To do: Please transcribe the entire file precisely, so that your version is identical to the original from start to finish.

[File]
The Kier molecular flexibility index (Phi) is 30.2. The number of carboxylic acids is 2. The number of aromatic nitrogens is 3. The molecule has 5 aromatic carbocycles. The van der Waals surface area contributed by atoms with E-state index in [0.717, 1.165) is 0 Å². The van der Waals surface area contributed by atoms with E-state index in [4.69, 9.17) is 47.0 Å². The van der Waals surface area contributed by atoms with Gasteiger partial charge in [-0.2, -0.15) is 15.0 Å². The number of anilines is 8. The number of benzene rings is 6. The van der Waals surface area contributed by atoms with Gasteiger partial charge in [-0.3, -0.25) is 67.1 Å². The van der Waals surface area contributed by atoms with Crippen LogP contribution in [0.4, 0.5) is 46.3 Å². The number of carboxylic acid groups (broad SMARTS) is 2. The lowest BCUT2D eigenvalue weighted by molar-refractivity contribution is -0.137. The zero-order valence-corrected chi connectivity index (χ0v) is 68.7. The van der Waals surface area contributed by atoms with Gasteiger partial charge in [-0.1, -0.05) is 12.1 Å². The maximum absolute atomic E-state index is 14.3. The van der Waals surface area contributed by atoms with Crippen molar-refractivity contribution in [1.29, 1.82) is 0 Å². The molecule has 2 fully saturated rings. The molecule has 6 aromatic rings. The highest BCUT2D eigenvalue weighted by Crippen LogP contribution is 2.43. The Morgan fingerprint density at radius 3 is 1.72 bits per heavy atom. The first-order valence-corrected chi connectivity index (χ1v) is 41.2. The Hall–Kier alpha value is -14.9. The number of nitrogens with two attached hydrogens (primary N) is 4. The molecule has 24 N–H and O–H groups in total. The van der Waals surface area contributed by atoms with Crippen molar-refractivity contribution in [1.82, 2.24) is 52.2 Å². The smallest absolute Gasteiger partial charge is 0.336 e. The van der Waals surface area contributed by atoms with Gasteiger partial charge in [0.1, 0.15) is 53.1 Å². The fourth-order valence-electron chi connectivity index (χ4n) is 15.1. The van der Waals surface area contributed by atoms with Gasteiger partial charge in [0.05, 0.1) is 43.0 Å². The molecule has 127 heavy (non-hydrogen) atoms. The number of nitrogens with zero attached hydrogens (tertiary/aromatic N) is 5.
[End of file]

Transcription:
The Kier molecular flexibility index (Phi) is 30.2. The number of carboxylic acids is 2. The number of aromatic nitrogens is 3. The molecule has 5 aromatic carbocycles. The van der Waals surface area contributed by atoms with E-state index in [0.717, 1.165) is 0 Å². The van der Waals surface area contributed by atoms with E-state index in [4.69, 9.17) is 47.0 Å². The van der Waals surface area contributed by atoms with Gasteiger partial charge in [-0.2, -0.15) is 15.0 Å². The number of anilines is 8. The number of benzene rings is 6. The van der Waals surface area contributed by atoms with Gasteiger partial charge in [-0.3, -0.25) is 67.1 Å². The van der Waals surface area contributed by atoms with Crippen LogP contribution in [0.4, 0.5) is 46.3 Å². The number of carboxylic acid groups (broad SMARTS) is 2. The lowest BCUT2D eigenvalue weighted by molar-refractivity contribution is -0.137. The zero-order valence-corrected chi connectivity index (χ0v) is 68.7. The van der Waals surface area contributed by atoms with Gasteiger partial charge in [-0.1, -0.05) is 12.1 Å². The maximum absolute atomic E-state index is 14.3. The van der Waals surface area contributed by atoms with Crippen molar-refractivity contribution in [1.29, 1.82) is 0 Å². The molecule has 2 fully saturated rings. The molecule has 6 aromatic rings. The highest BCUT2D eigenvalue weighted by Crippen LogP contribution is 2.43. The Morgan fingerprint density at radius 3 is 1.72 bits per heavy atom. The first-order valence-corrected chi connectivity index (χ1v) is 41.2. The Hall–Kier alpha value is -14.9. The number of nitrogens with two attached hydrogens (primary N) is 4. The molecule has 24 N–H and O–H groups in total. The van der Waals surface area contributed by atoms with Crippen molar-refractivity contribution in [1.82, 2.24) is 52.2 Å². The smallest absolute Gasteiger partial charge is 0.336 e. The van der Waals surface area contributed by atoms with Gasteiger partial charge in [0.1, 0.15) is 53.1 Å². The fourth-order valence-electron chi connectivity index (χ4n) is 15.1. The van der Waals surface area contributed by atoms with Gasteiger partial charge in [0.05, 0.1) is 43.0 Å². The molecule has 127 heavy (non-hydrogen) atoms. The number of nitrogens with zero attached hydrogens (tertiary/aromatic N) is 5.